Updated: Feb 23
Is it you? Have you found your work to be rewarding in the last 12 months? Have you tried remote working before? Is the company open to “remote working”? Do you like your job as a leader? (Or wonder if you're supposed to be happy?)
Many organizations, in my opinion, are trying their best to adapt to the current state of uncertainty. Some are, in particular, on the lookout for new recruits. Many of us who work from home, with all the pressures, obstacles, and worries that entails, are doing our best as well. But, let's face it, it's not always convenient.
Here are some of the difficulties or challenges I am hearing about:
Home schooling different aged and ability children whilst working
Interruptions – personal and environmental such as Wi-Fi/network issues
Remotely managing and motivating a team
Inability to create work/life boundaries
Procrastination, lack of organization
Navigating job responsibilities with food shopping, different lunch times or other domestic responsibilities
Anxiety and worry for extended family members
Stress about covid-10, the lockdown and the future
Fear about job security
Worries about having to let staff go
Can you resonate with any of these? How does it make you feel?
For now, we must ensure that we are mindful of and focused on what we can manage. It's difficult in some ways, but we're all susceptible to putting pressure on ourselves to meet some unrealistic standard of "perfection." You have no control over home schooling standards, but you do have control over providing an atmosphere that is conducive to learning in your home. You should learn stress control tools, and then use them to help the family or coworkers.
Transitions aren't always simple, but they can be useful nevertheless.
Employers, on the whole, recognize that we've just had a one-of-a-kind year. It's important for workers to understand that their bosses are worried, too: about you, their job, the business, and the future. And if it doesn't seem like it at times, we're all in this together.
So, what do you do if you're feeling stressed, nervous, or just plain tired?
1. Think about it
Take a look at what you're capable of. Whoever you are, you are astute. Use this time to think about your work and what you believe your goal is.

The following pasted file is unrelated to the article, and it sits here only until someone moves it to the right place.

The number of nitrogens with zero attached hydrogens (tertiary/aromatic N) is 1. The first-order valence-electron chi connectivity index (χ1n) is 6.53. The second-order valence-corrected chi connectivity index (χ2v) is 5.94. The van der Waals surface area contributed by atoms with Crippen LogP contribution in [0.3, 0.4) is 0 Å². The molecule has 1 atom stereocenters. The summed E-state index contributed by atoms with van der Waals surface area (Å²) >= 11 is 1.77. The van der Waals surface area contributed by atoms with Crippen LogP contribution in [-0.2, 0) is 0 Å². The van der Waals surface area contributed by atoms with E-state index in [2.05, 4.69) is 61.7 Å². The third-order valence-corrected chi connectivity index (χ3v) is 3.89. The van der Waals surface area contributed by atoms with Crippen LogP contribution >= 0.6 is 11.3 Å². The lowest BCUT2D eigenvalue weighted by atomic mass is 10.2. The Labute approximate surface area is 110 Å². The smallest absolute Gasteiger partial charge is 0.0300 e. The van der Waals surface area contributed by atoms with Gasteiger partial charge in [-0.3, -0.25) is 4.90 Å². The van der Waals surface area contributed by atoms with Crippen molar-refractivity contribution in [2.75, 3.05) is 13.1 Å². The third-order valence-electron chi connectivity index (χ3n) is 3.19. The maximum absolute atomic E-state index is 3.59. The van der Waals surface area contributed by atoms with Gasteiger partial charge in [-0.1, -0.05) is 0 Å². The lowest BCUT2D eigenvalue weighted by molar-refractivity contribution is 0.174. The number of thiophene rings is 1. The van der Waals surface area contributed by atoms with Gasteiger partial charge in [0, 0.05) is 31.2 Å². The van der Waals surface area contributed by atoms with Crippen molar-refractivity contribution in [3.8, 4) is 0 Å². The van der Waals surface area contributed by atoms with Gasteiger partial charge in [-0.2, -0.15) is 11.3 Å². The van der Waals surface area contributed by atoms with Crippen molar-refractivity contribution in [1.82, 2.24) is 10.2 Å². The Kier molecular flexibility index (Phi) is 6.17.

2. Develop objectives
You may refer to them as goals or dreams. For jobs or for life. What do you want to be like when this is over? What measures should you take to help you achieve your goals? The easiest approach is to dismiss it as too difficult, but by taking incremental actions each day and focusing on your goals with a daily mantra, you can be primed for the transformation you crave when we all emerge from the COVID-19 constraints.
3. Improve your self-awareness
Determine your current qualifications, roles, and growth. Raising your self-awareness will help you gain trust and recognize any places that you need to improve.
4. Develop small skills
To upskill and be ready for the next step in your life, look at online classes that you can take in groups.
5. Look for mentors
Speak with coworkers or consultants who are more senior than you. Inquire about their professional or financial success, as well as their background and what they like about their work. Make them your mates. Is it possible that they will be your mentor? Extend yourself outside your comfort zone. Most people, in my view, are kind.
6. Do some research
Take the time to think more about the company or the job you want. Get ahead with expertise, particularly if your company has clear advancement requirements. What do you need as a CEO or Director to carry your mission and passion to the next level? Will it be a new location? I know senior executives in their forties and fifties who have changed careers despite never believing it was feasible.
The trick is to have a positive outlook. I appreciate how difficult life is about a year after the first lockout. You should plan to bring in place steps that will help you springboard into the job you want in a post-COVID-19 environment if you have an agile attitude and optimism for the future. And we'll be able to get it.